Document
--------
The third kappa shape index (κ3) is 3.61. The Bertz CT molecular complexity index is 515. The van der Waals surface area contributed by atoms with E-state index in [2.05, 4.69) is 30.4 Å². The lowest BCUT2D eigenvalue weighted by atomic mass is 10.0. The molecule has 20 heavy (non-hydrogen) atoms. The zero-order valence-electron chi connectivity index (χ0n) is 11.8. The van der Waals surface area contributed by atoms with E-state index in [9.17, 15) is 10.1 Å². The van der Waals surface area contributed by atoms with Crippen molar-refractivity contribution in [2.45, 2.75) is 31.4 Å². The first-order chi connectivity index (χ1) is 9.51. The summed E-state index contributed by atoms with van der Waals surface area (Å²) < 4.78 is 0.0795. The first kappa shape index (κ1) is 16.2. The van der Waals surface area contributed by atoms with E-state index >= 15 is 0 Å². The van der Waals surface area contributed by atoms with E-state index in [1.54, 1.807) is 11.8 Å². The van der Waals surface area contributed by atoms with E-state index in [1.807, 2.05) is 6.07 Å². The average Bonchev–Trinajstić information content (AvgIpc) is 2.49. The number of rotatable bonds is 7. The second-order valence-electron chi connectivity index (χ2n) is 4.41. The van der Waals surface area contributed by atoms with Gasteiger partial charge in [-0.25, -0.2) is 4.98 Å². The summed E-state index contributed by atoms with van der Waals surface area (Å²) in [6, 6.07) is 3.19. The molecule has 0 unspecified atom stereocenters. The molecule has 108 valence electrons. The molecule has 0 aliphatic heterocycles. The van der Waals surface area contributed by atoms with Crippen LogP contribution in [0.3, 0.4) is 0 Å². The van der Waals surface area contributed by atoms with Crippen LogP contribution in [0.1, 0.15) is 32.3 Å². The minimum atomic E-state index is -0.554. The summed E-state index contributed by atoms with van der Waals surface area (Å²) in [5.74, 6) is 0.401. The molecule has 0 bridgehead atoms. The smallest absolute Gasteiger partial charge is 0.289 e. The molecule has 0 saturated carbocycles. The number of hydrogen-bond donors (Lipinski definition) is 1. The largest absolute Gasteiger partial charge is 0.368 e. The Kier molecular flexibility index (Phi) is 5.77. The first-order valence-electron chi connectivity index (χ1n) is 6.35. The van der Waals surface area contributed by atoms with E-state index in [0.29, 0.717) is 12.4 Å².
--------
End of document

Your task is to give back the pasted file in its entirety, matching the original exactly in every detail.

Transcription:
The third kappa shape index (κ3) is 3.61. The Bertz CT molecular complexity index is 515. The van der Waals surface area contributed by atoms with E-state index in [2.05, 4.69) is 30.4 Å². The lowest BCUT2D eigenvalue weighted by atomic mass is 10.0. The molecule has 20 heavy (non-hydrogen) atoms. The zero-order valence-electron chi connectivity index (χ0n) is 11.8. The van der Waals surface area contributed by atoms with E-state index in [9.17, 15) is 10.1 Å². The van der Waals surface area contributed by atoms with Crippen molar-refractivity contribution in [2.45, 2.75) is 31.4 Å². The first-order chi connectivity index (χ1) is 9.51. The summed E-state index contributed by atoms with van der Waals surface area (Å²) < 4.78 is 0.0795. The first kappa shape index (κ1) is 16.2. The van der Waals surface area contributed by atoms with E-state index >= 15 is 0 Å². The van der Waals surface area contributed by atoms with E-state index in [1.54, 1.807) is 11.8 Å². The van der Waals surface area contributed by atoms with E-state index in [1.807, 2.05) is 6.07 Å². The average Bonchev–Trinajstić information content (AvgIpc) is 2.49. The number of rotatable bonds is 7. The second-order valence-electron chi connectivity index (χ2n) is 4.41. The van der Waals surface area contributed by atoms with Gasteiger partial charge in [-0.25, -0.2) is 4.98 Å². The summed E-state index contributed by atoms with van der Waals surface area (Å²) in [6, 6.07) is 3.19. The molecule has 0 unspecified atom stereocenters. The molecule has 108 valence electrons. The molecule has 0 aliphatic heterocycles. The van der Waals surface area contributed by atoms with Crippen LogP contribution in [0.3, 0.4) is 0 Å². The van der Waals surface area contributed by atoms with Crippen LogP contribution in [0.1, 0.15) is 32.3 Å². The minimum atomic E-state index is -0.554. The summed E-state index contributed by atoms with van der Waals surface area (Å²) in [5.74, 6) is 0.401. The molecule has 0 bridgehead atoms. The smallest absolute Gasteiger partial charge is 0.289 e. The molecule has 0 saturated carbocycles. The number of hydrogen-bond donors (Lipinski definition) is 1. The largest absolute Gasteiger partial charge is 0.368 e. The Kier molecular flexibility index (Phi) is 5.77. The first-order valence-electron chi connectivity index (χ1n) is 6.35. The van der Waals surface area contributed by atoms with E-state index in [0.29, 0.717) is 12.4 Å².